Following an immigration inspection, employers must provide a copy of the government’s inspection results to “affected employees” and their union representatives within 72 hours of receipt. An “affected employee” is an employee identified by the inspection results as an employee who may lack work authorization or whose employment eligibility documentation may have deficiencies.
Employers must hand-deliver (if possible) an individualized written notice to each affected employee and their union representative (if any), within 72 hours of receiving the inspection results. The written notice must contain:
- A description of the error(s) or deficiencies that the government is alleging with regard to the employee;
- How much time the employee has to correct the error or deficiencies;
- When and where the employee can meet with the employer to correct any identified deficiencies; and
- The employee’s right to representation during the meeting.
Limitations on reverifying employment eligibility
The IWPA also prohibits employers from reverifying the employment eligibility of current employees at a time or manner not required by federal law. Employers are required to conduct reverification before an employee’s existing work authorization expires. If your organization has specific questions about whether it is appropriate to reverify work authorization in other instances, please contact your Fragomen immigration contact for advice in this regard.
Violations of the law could result in civil fines:
- $2,000 to $5,000 for a first violation of the worksite access, records access or notice requirements, and from $5,000 to $10,000 for each subsequent violation.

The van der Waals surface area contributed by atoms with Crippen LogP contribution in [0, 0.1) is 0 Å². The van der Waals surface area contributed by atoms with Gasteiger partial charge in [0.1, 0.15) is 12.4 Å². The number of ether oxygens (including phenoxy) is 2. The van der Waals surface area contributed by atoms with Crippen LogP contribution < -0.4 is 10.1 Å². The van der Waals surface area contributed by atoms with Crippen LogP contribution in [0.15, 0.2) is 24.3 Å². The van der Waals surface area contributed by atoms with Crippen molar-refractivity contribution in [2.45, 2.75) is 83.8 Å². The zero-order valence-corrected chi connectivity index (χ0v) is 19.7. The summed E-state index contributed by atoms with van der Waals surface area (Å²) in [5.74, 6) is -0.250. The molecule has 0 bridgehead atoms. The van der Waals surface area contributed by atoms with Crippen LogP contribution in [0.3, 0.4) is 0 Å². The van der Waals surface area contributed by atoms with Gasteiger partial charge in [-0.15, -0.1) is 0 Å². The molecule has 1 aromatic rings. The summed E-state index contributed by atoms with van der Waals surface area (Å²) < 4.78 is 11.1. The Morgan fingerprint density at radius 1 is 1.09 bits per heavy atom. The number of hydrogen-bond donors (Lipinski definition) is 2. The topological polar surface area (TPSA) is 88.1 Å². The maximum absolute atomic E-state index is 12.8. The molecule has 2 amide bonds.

- Up to $10,000 for a violation of the reverification prohibition.
California employers are reminded to put in place procedures to ensure compliance with the law, including:
- Working with Fragomen to create a plan of action to use when federal immigration agents show up at the worksite and request access to nonpublic areas or employee records.
- Training frontline employees not to act on their own to grant access to federal immigration agents, but rather to escalate the matter internally and/or with counsel.
- Training employees who handle immigration-related matters to comply with the new posting and notice requirements triggered when a Notice of Inspection is received, as well as the post-inspection notice requirements triggered once the employer receives a notification from the government with any results of the inspection (whether or not the inspection is still ongoing).
- Training human resources staff on when it is appropriate to reverify employees’ work authorizations.
This alert is for informational purposes only. If your organization is affected by the new California law, please contact your designated Fragomen professional or the firm’s Government Strategies and Compliance Group.